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 Palmyra, IS, destruction
Palmyra: Some Key Monuments Reduced To Dust And Lost Forever - ArtLyst Article image

Palmyra: Some Key Monuments Reduced To Dust And Lost Forever

29-03-2016
 
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The destruction caused to Palmyra's ancient monuments during IS (Islamic State) occupation is irreversible to some of the key monuments, a Syrian archaeological expert for the UN's cultural body said on Monday. Sartre-Fauriat's latest assessment contrasts with the more upbeat view of Syria's head of antiquities, Maamoun Abdulkarim, who said on Monday that 80 percent of the city's ruins were in "good shape" and would need five years to restore.  "As long as the Syrian army is there, I am not reassured," said Sartre-Fauriat. "We should not forget that the army occupied the site between 2012 and 2015 and caused a lot of their own destruction and pillaging.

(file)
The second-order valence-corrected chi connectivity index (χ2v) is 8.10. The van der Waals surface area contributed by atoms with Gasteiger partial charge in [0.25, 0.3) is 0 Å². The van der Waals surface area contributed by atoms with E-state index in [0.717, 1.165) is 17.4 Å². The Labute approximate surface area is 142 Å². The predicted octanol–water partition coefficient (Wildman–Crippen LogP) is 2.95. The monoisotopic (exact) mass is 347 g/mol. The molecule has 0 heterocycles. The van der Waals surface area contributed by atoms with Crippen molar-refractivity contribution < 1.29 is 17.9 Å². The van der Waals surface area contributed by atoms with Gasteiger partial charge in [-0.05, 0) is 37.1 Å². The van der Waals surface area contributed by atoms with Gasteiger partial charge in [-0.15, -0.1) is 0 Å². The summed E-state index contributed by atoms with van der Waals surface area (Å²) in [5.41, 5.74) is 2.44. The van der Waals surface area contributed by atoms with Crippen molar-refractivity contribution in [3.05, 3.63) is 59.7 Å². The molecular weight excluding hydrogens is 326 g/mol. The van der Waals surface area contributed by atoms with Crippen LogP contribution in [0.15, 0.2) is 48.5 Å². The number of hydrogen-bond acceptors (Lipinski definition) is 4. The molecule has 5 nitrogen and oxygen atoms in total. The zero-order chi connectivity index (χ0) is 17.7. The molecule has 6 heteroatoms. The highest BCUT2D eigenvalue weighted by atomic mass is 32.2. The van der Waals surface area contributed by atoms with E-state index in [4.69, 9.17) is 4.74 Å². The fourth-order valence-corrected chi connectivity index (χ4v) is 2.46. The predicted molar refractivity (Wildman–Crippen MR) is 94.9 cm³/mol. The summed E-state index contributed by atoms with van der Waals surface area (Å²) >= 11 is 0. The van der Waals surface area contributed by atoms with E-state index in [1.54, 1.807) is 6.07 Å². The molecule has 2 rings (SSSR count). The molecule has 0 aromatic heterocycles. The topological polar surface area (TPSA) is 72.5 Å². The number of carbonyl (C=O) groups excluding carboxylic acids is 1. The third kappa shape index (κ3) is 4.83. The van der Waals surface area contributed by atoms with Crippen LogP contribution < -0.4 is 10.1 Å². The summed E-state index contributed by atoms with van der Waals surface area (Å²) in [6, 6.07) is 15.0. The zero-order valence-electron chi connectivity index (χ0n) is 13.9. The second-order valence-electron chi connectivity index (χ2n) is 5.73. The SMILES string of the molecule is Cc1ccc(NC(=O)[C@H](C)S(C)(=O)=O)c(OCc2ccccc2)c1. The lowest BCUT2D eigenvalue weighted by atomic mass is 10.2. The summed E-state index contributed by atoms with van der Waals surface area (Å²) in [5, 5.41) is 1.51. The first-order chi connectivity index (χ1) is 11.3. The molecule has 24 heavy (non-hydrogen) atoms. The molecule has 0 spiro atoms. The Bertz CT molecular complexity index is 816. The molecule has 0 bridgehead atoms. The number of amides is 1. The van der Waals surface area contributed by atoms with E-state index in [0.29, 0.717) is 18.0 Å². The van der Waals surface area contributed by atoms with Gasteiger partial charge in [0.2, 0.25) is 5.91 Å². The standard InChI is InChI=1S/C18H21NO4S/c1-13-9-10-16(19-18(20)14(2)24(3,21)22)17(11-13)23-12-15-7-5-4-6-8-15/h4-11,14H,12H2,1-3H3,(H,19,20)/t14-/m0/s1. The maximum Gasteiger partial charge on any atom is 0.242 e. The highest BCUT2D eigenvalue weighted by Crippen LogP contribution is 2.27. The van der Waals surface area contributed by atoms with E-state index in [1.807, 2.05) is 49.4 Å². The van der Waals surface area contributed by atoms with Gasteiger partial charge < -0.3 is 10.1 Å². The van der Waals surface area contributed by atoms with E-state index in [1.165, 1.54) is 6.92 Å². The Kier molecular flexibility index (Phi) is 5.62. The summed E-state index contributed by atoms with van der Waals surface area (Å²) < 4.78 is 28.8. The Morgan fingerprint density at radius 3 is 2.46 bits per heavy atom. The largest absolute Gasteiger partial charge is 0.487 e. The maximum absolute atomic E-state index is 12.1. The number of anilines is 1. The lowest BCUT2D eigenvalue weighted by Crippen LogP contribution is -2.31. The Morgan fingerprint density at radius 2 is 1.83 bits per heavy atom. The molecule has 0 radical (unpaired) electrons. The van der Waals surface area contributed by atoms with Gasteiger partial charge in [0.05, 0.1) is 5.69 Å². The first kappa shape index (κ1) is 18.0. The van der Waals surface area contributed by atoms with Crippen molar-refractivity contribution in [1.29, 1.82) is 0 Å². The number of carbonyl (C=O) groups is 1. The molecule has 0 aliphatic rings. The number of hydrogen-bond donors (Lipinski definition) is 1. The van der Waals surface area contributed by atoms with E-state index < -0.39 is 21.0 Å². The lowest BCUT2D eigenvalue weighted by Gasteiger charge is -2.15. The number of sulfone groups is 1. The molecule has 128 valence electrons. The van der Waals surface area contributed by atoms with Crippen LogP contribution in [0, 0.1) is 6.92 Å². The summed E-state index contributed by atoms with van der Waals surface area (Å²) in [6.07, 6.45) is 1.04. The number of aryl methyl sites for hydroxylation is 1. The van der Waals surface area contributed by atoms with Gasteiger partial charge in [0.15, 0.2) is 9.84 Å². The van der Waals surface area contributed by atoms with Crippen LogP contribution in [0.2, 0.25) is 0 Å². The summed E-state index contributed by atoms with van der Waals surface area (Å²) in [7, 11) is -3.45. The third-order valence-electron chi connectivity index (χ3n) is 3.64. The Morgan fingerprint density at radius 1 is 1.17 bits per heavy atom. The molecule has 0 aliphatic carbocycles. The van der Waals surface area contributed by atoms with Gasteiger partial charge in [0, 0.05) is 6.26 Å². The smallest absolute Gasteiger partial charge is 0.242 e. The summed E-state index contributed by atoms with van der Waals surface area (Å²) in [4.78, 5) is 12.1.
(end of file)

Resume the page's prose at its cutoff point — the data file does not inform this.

"Everyone is excited because Palmyra has been 'liberated', but we should not forget everything that has been destroyed," said Annie Sartre-Fauriat, who belongs to a group of experts on Syrian heritage set up by UNESCO in 2013.  "I am very doubtful about the capacity, even with international aid, of rebuilding the site at Palmyra,”  "When I hear that we are going to reconstruct the temple of Bel, that seems illusory. We are not going to rebuild something that has been reduced to dust. Rebuild what? A new temple? I think there are probably other priorities in Syria before rebuilding ruins.” "It's totally vandalised. Contrary to what we thought, the museum was not emptied of its collection (prior to the arrival of IS) because the antiquities department had only 48 hours to pack everything up and the large monuments could not be transported." 

During its 10-month occupation, IS destroyed the 2,000-year-old Temple of Bel and shrine of Baal Shamin, a dozen of the city's best-preserved tower tombs and the Arch of Triumph dating from around 200 AD. The Russian-backed Syrian army ousted IS from Palmyra on Sunday at the climax of a three-week offensive. 

"We should not kid ourselves. It's not because Palmyra has been retaken from Daesh (IS) that the war is over. This was a political and media operation designed to win over public opinion for the regime of (Syrian President) Bashar al-Assad," she added. 


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